9. Nice, custom cards. While we're visiting Cafepress.com. ... You can go to the drug store and have any photo turned into a card. And they sure look like you did just that. But if you take a few more minutes, you can actually have custom cards printed out for you. Ones that look like cards. Which is nicer, you must admit. Combine this with #2, above.
10. Origami cards. Do your regular card, but include a piece (or more, if necessary) of origami paper and instructions for making an ornament, decoration, etc. Your local library has holiday origami books, I bet. Again... the point is to do something different... with a little extra un-Grincy flavor.
1. Surrogate shopping party. So many of us have someone or several someones on our lists that are impossible to shop for or that we just have a mental block on. Fine. Get together for dinner and share an equal number of those folks with each other, along with a few details and a dollar ceiling per gift. Then release yourselves into a mall with a time limit. Then get back together and share the swag. I guar-ohn-tee that your friends will find stuff for your hard-to-getters that you'd never have thought of. If it ain't right? Well, 'tis the season to return stuff.
2. Thought gifts. They say, "It's the thought that counts." OK. So, this year, only give thoughts for the holidays. Make this the year that you and yours agree to take whatever your budget for gifts was and either give it to a charity or stick it in a savings vehicle; your call, I'm not preaching here. But for yourselves... take the time to actually say the things you haven't said. Give "the thought" behind the gift. If you're a spiritual person, pray or meditate on the subject for a bit. Do it in a card if you like, or via email. Don't make the logistics as much of a pain as shopping/wrapping/etc. That's not the point. But all the major religions that are celebrating this time of year have gift-giving as a central notion not as a potlatch per se, but as a metaphor for love, friendship, community, etc.
3 Archie McPhee. This idea is a straight-up pimp for the Jumbo Mystery Box from Archie McPhee. I get one of these every year (although this year I have been strongly advised that the ladies want something non-McPhee in their stockings... geez), and use the contents for stockings, Secret Santa, random giftings, prizes for students, etc. You never know, around holiday time, when a bunch of Hindu god finger puppets, glowing eyeballs or rampaging Hun toy soldiers will come in handy.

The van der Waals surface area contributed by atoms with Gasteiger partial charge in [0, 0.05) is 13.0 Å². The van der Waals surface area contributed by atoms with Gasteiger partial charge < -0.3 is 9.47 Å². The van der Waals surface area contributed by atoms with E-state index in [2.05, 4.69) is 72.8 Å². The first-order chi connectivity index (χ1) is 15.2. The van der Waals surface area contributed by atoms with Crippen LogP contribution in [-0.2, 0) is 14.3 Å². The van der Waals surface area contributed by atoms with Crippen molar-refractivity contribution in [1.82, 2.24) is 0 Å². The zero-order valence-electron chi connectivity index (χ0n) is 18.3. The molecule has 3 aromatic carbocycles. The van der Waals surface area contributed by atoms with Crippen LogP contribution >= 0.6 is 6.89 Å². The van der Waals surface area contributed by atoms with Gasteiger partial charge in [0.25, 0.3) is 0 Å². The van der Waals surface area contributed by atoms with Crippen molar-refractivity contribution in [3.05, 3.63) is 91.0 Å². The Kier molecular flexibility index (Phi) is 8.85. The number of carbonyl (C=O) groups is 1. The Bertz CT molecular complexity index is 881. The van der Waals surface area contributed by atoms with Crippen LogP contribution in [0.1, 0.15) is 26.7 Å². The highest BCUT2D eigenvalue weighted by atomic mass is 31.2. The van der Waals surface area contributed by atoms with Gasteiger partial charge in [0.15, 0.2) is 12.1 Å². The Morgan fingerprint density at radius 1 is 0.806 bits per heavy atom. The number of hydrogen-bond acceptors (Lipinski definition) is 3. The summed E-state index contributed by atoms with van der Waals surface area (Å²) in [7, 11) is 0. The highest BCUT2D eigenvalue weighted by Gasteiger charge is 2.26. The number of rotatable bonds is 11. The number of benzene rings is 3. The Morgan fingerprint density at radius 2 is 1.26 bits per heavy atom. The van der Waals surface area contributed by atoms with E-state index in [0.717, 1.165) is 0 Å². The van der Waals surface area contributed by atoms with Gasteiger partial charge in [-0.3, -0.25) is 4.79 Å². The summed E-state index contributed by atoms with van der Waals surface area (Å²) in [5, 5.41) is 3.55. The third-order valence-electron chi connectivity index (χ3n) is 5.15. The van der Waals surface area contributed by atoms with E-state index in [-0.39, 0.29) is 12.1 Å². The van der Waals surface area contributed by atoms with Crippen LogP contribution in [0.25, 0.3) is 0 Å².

4. Gifts for the future of the group. Have everybody get everybody something that will only really "work" when you get back together. Pick a group-y activity like a picnic or game night, and have everyone get/give gifts that will be brought together again each time you do that thing.
5. Recommendations or reviews. I get lots of gift certificates. And that's cool. But it still means I need to figure out what I want to get with the thing. If you give someone a gift certificate (especially to a book or music store/site), provide a list of 5 or 10 ideas that you think they'd like. Write little mini-reviews of books you've read, movies you've seen, etc. that made you think of the person. Make the list fun, funny or serious... but it will add personality and thought to what can seem like a somewhat generic offering.
6. Make part of the gift yourself. Homemade gifts are special, when they come from adults as well as kids. I recently received a CD from a friend, and it was wrapped in a handkerchief that he'd tie-dyed himself. How cool is that?! If you give someone a coffee machine, create a custom mug for them, too.
7. Food with gifts inside. I don't know why this is fun, but it is. Make sure you warn people, and make the gifts obvious (small gems can be a choking or tooth-breaking hazard). Seal stuff in zip-lock bags to preserve the food and the toys. Put something in the Jello (action figures?) that will make digging out the prize as much fun as playing with it.
8. Gifts with a story. Write a fictional story about how the gift you're giving came into your hands. Make it funny, sweet, odd, implausible... whatever. It will make the present more memorable.